Are you looking for proven restaurant solutions that control your labor costs? Labor cost controls have been a challenge for restaurants forever, since the beginning of time. They're especially difficult today with COVID-19 hitting us and changing the business model for many of you. Restaurant sales are reduced and new positions have been added to get food out to the curbside or maintain sanitization. Controlling restaurant labor is more important today than it's ever been. Watch this video, or scroll to read, to learn the seven must-do solutions to control labor costs.
Controlling labor is always a problem, whether you’re in a pandemic or not. That’s why I'm going to teach you the seven must-do solutions to control labor cost. I want you to train your managers on these. A few of them may seem common sense to you as the owner of your restaurant that work in every day. But you’re somebody who's been doing this for years. I want to stop you right there and tell you common sense ain't so common.
Think about about how you learned your “common sense.” You made dumbass mistakes and went, “Oh, I don't want to do that again.”
Instead of letting your management team stumble through learning the hard way like you did, you have to teach them to standardize and systemize. I have seven I want to teach you right now.
Number one, I want you to check that your staff is not clocking in too soon. This generally isn’t an issue with tipped employees. They work as few hours as possible to make their tips. If they get sent home early, they’re not usually trying to milk the time clock. But consider a cook for example. Cooks get paid by the hour, so they want to work every hour possible. This is where the simple act of coming in the door and clocking in a little early and then hanging out a bit before the shift starts. They might chat, smoke a cigarette, and maybe have a meal. Or maybe the line cook has learned to ask the chef it they need help. Chef never turns down extra hands and allows the line cook to clock in early.
The manager on duty has to monitor this. Go to the system, see that no one is clocking in too early. If they are, the manager needs to punch them out and say, sit down and wait until your your shift starts.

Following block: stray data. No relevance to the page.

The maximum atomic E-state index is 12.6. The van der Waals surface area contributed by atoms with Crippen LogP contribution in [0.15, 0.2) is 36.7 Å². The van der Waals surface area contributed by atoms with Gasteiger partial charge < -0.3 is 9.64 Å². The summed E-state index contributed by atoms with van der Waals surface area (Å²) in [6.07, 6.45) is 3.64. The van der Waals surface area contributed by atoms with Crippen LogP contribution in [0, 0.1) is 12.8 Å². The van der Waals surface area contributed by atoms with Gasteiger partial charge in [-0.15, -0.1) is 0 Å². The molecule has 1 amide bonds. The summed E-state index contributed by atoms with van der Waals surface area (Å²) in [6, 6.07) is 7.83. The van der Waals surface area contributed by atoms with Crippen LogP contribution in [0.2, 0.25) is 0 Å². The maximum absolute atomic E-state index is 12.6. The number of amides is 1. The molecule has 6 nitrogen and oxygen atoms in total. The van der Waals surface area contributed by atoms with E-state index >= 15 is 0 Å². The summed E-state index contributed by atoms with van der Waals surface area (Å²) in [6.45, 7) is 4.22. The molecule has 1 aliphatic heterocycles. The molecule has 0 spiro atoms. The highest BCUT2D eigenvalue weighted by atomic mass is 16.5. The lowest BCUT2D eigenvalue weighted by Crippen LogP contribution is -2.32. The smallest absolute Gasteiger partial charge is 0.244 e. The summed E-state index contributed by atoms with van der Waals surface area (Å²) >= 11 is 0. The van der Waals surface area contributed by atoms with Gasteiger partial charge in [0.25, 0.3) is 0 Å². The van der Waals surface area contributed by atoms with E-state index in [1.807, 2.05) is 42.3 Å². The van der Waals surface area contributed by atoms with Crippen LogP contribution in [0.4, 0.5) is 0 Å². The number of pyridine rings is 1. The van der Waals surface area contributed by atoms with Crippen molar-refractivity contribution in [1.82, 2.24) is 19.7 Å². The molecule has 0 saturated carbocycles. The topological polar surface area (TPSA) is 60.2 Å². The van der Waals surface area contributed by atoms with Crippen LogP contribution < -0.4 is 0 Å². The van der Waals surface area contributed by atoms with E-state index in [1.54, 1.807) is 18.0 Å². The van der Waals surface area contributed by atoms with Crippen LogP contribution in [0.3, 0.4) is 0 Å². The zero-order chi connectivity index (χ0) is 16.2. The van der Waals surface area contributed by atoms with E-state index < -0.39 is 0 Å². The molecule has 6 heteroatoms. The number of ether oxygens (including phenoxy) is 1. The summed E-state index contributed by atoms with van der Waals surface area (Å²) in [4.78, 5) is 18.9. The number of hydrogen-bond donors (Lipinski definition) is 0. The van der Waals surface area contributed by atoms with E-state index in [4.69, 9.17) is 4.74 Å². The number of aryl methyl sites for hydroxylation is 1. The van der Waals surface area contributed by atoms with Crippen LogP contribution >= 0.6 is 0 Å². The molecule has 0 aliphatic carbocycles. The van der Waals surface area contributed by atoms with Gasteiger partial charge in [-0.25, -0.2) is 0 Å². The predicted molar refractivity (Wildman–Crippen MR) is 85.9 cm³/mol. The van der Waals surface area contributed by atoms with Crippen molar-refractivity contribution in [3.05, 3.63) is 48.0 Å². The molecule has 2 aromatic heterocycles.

Now, do know, you cannot wipe out that time, but you can write that person up. Make it clear to your staff that it is not acceptable to ride the time clock.
Number two, make sure your staff isn’t riding the clock. This happens a lot when you have to cut someone or at the end of a shift. A line cook might get cut because it’s slow, even after requesting it, then hang out and ride the clock a bit. They need to make the money they planned, so they go have a cigarette, go talk with people, chatting about weekend plans, all while they’re still punched in and using your time.
Your front-of-house managers should have checklists that tell them how to break down a station, how long it should take and then they’re pushing closing shift to move and get out in the time allotted, so there’s no getting paid and not working.
Number three, audit your timekeeping. This means you need to verify your staff is not punching in the wrong job codes. If you have an employee that is a server and a server trainer, they’re getting two different wages for their two different jobs. Bar back and a bartender, dishwasher and a prep cook. Doesn’t matter the jobs. If you have an employee that does multiple jobs in your restaurant at two different pay rates, you have to make sure they’re getting paid the right amount for the right job for the right amount of hours. Without auditing the timekeeping, you’ll never catch the higher labor cost at the end of a pay period. By that time it’s just hours. You teach your employees how to steal by not paying attention.